These multiple interactions between these different dimensions of mobility, have hardly been the subject of sustainability research so far. Yet they are central to collaboration on a topic as global as sustainability.
With a focus on “mobility and migration”, the ICB aims to close this research gap. How transformation alliances and strategies for the implementation of the 2030 Agenda are shaped and what could constitute “transformative governance” are also central questions that the ICB addresses.
Guiding Principles in Transition
The future of humanity will largely depend on reliable and secure access to food and the sustainable use of energy, water and raw materials. In view of climate change and dwindling resources, renewable sources and their basis play a central role.
Not only technologies and governance structures are in a state of upheaval, but also societal guiding principles and development ideas. The 2030 Agenda, which for the first time addresses the development deficits of all countries – not just the “developing countries” – provides a broad basis for discussion in this regard. The aim of this discussion must be to find innovative solutions in the area of tension between social, ecological and economic needs.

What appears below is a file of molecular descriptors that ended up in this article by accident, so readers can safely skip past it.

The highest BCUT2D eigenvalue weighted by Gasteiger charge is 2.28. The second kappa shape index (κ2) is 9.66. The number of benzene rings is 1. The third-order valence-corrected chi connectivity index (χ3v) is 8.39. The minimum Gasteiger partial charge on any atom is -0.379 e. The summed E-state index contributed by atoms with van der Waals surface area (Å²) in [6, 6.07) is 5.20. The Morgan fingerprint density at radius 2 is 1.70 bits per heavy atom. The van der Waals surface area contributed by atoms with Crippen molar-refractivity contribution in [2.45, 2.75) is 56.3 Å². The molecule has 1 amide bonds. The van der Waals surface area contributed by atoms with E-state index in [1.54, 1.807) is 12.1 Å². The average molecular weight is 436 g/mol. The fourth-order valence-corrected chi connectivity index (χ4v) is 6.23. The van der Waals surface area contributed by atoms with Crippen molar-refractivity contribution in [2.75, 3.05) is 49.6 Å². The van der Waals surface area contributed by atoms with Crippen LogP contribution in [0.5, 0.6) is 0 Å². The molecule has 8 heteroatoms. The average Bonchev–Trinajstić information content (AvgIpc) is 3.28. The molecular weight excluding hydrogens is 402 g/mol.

After all, the 2030 Agenda and the Paris Climate Agreement to reduce greenhouse gas emissions will only be achievable by overcoming the current use of resources. Population growth, increasing nutritional demands and environmental pressures result in key trade-offs of sustainable development around higher living standards, limited arable land with increasing land degradation, shrinking water resources, loss of biodiversity.
Research on these issues at the ICB focuses primarily on the research priority of bioeconomy, with the goals of sustainable production and consumption in a world of 9 to 10 billion people. Central elements are the transition from a fossil fuel and resource depleting economy to a low-emission circular economy based on renewable resources, sustainably used ecosystems with biodiversity conservation and biological innovations.